face masks have been a matter of intense debate during the COVID-19 pandemic. Early on, several government officials and health authorities
were discouraging healthy people from wearing masks—noting that there
was little evidence for the practice’s ability to prevent spread among
the general public and citing concerns that protective face coverings,
which were desperately needed by healthcare workers, were in short
supply. Gradually, however, governments began to either require or
recommend that their citizens wear face masks in public. In June, the
World Health Organization (WHO) recommended widespread mask-use as a way
to prevent coronavirus transmission. One model estimates that if at
least 95 percent of people wear masks in public between June and
October, approximately 33,000 deaths could be avoided in the US. To get
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There are three broad categories of face coverings: tight-fitting masks known as N95 respirators that are designed to filter out both
aerosols (often defined as particles that are smaller than 5 micrometers
in diameter) and larger airborne droplets, loose-fitting surgical masks
that are fluid resistant and capable of filtering out the bigger
particles, and cloth masks, which vary widely based on how they’re made.
A growing body of research supports the use of all three types of masks, though the quality of evidence varies. One of the most
comprehensive examinations to date, published in The Lancet in early
June, systemically assessed 172 observational studies—mostly conducted
in healthcare settings—looking at the effect of physical distancing,
face masks, and eye protection on the transmission of SARS-CoV-2 and two
related coronaviruses. The results revealed that N95 respirators
provided 96 percent protection from infection and surgical masks (or
comparable reusable masks made with 12 to 16 layers of cotton or gauze)
were 67 percent protective.
While research on cloth masks is much more limited, one group of researchers demonstrated that, in the lab, multilayer masks made of
hybrid materials (cotton and silk, for example) could filter up to 90
percent of particles between 300 nanometers and 6 micrometers in size.
However, it’s important to note this is only the case when there are no
gaps around the edges of the mask, which are often present when people
wear cloth or surgical masks. Indeed, the researchers’ findings suggest
that gaps around any mask can reduce filtration by 60 percent or more.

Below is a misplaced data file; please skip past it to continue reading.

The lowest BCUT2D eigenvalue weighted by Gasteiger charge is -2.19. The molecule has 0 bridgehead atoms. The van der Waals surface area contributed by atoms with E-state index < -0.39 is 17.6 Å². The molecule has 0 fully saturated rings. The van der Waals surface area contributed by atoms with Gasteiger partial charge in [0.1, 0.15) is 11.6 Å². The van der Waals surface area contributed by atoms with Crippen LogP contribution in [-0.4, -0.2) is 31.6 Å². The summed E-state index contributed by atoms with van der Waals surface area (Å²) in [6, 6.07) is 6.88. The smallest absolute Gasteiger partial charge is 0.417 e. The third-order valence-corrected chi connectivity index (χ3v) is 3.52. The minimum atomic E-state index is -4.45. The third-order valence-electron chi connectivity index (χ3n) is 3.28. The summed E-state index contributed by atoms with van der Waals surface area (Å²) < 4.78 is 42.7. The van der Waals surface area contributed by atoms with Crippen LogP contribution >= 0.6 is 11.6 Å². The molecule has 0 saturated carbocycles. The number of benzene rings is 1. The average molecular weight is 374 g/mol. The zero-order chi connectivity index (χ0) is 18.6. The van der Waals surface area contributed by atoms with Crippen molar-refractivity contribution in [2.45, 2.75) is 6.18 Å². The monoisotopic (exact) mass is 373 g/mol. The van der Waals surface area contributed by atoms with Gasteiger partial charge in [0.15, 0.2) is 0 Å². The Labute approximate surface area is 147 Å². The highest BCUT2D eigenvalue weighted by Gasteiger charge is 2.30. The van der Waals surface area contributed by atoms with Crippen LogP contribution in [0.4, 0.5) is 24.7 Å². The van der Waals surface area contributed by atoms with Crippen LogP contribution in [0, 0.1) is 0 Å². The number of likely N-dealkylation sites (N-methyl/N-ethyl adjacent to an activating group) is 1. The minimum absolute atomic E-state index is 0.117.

Still, scientists using computational models have reported that, in
general, widespread use of facemasks, when combined with lockdowns, may
help prevent future waves of infection.
“We’re recommending that N95s still be primarily saved for the healthcare situation,” says Kirsten Koehler, a professor of
environmental health and engineering at Johns Hopkins University. “For
individuals in the public, wearing a fabric mask is probably still the
way to go.”There are several factors, including the number of layers and
type of material they are made from, that contribute to how effective a
mask will be, explains Raina MacIntrye, a professor of global
biosecurity at the University of New South Wales in Australia. According
to the WHO, fabric masks should ideally have at least three layers: an
inner layer made with absorbent material (e.g., cotton), an outer layer
with water-resistant material (e.g., polyester), and a middle layer
(made with absorbent or water-resistant material) to act as a filter. In
addition, MacIntrye adds, “the design should fit around the edges of
the face because air will flow down the path of least resistance.” In
other words, if there are gaps on the sides of your mask, your breath
will slip through those cracks instead of being filtered through the
Although evidence is building to support the use of masks to stem the coronavirus’ spread, many questions remain, such as whether the
coronavirus spreads through aerosols or just through larger respiratory
droplets. There is also little research on the efficacy of face masks,
particularly cloth ones, in stopping the spread of COVID-19 in community
settings, Julii Brainard, a senior research associate at Norwich
Medical School in the UK, tells The Scientist in an email.
Amidst the uncertainty, what is clear is that mask wearing is not the only action people should take to slow the spread of COVID-19, Koehler
says. “None of these masks are going to be perfect, especially against
the aerosols. You want to continue to encourage people to work from
home, avoid being crowds—things like that are going to work, regardless
of how good your mask is.